I have had a few people ask me how I reconcile my belief in separation of church and state with sending my daughter to a school where prayers and church services are part of the school day. I have no problem at all with there being Catholic schools, and with them including aspects of their religion in the school day (as long as the children are not restricted from finding out fair information about other belief systems and are not encouraged to make harmful choices). We could have home educated her, or held out for a school that is less overtly religious. What I have a problem with is the lack of choice for parents who wish to avoid religious instruction altogether.
I start from the general principle that everyone should be free to practice their own religion or none at all. As long as you are not harming anyone, you are respectful of others and you allow members of your religion access to other beliefs, then I don’t see why anyone could object. I also feel that, if you use the facilities provided by a group, you should abide by the rules of that group, and as such you should also be able to get basic services with no special conditions. This is why I do not think that the “collective worship of a broadly Christian nature” in mainstream schools is at all fair.
If we had not been ok with our child going to a school that does not fit with our beliefs as an atheist/agnostic family, we would have had to home educate. There is no option in the state system for a school where no religion or religious practices are imposed on the children. To me, the default should be no religion, as that leaves it to the parents and child to add on whatever they believe at home, or to find a school that does provide religious instruction. As it is, in a country where an active belief in Christianity is very much in the minority, nearly every child is expected to take part in worship at school.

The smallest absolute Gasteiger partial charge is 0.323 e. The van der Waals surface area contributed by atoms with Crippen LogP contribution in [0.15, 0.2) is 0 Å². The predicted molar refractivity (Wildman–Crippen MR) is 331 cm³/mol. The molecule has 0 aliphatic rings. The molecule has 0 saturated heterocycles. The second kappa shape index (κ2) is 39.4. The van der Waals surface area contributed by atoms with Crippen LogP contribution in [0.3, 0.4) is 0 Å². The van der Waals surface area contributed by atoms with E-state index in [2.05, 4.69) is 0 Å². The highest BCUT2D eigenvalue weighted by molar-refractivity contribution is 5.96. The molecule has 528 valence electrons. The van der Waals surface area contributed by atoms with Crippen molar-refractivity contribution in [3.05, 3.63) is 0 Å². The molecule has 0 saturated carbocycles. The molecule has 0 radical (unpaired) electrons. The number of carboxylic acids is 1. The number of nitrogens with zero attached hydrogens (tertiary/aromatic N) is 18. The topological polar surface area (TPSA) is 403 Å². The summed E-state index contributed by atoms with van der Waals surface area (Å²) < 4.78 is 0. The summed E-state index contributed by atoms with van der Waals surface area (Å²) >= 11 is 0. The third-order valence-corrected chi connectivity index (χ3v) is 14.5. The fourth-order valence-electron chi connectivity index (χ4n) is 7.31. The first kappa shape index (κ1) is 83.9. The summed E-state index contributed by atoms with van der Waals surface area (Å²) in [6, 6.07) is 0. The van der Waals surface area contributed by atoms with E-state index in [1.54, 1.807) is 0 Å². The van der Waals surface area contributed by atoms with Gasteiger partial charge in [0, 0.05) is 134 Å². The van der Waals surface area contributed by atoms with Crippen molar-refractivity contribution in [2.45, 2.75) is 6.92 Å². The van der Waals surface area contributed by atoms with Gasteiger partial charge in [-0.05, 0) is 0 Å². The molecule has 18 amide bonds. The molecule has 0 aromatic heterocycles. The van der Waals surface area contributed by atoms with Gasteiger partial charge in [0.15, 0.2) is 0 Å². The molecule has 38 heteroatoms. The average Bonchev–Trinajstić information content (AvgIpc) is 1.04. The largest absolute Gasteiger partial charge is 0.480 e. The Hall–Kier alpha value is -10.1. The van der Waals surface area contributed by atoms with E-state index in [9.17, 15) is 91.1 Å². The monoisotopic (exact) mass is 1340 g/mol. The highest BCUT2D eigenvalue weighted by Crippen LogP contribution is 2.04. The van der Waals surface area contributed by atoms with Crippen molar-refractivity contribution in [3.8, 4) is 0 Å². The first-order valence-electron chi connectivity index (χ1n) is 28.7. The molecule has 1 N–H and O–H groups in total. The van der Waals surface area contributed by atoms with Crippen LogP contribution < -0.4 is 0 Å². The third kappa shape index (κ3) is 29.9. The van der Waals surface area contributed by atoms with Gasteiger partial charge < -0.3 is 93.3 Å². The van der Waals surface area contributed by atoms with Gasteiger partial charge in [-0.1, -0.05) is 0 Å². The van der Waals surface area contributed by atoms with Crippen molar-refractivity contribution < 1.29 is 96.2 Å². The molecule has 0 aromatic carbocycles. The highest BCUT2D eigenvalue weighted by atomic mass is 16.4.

My primary school was a mainstream community state school, yet we had ministers from the local evangelical church in assemblies, holiday clubs and classrooms telling us that evolution was impossible and that non-Christians would burn in hell, which leaves a strong impression on an eight year-old. We also had the standard vicar-with-guitar-and-beard singing hymns at us, and a teacher who told us that global warming is just a test from God. I left primary school in 1996, but websites like Mumsnet are full of the same kinds of stories. Of course, these people are more than welcome to hold whatever beliefs they like and to worship how they feel, but they shouldn’t be able to essentially force children to join in.
Yes, there is the option to withdraw your child from assemblies and religious practises, but why isn’t the default position that of the beliefs of the vast majority of the population? A child is not given the option to refuse to participate, and so is dependant on their parents being aware of the school’s level of religious instruction.
I have no problem with teaching about religion. In fact, call me Gove, but I do think that children should be familiar with the Bible, and the King James version is particularly useful. I also feel that children should be familiar with classical mythology and the stories of other religions too – without religion, much of history and the arts would make very little sense. I would encourage children to respectfully visit churches and other religious monuments, and to meet believers and leaders of all different faiths. I just think that the beliefs of one particular religion should not be taught as fact in the vast majority of schools, unless the parents have specifically opted in by sending their child to a school affiliated to (and partially funded by) that religion.
Anecdotally, it would seem that most schools have very little religious instruction in the curriculum. However, it is something that schools are assessed on by Ofsted, and a parent has no way of knowing if a school will suddenly start singing hymns or having religious talks. If a school is about to start sex and relationships education – in which a child will be told facts about their own body and how to keep themselves healthy – the parents are called in to discuss it and are given the chance to ask questions and raise objections. Why can’t parents be given the same option when it comes to matters of a far less scientific nature?
There are certain things that should be labelled as untouchable when governments want to make cuts. In any case, when cuts are made from public services they should be made where the effect will be felt least by the people the public is serving, if you see what I mean.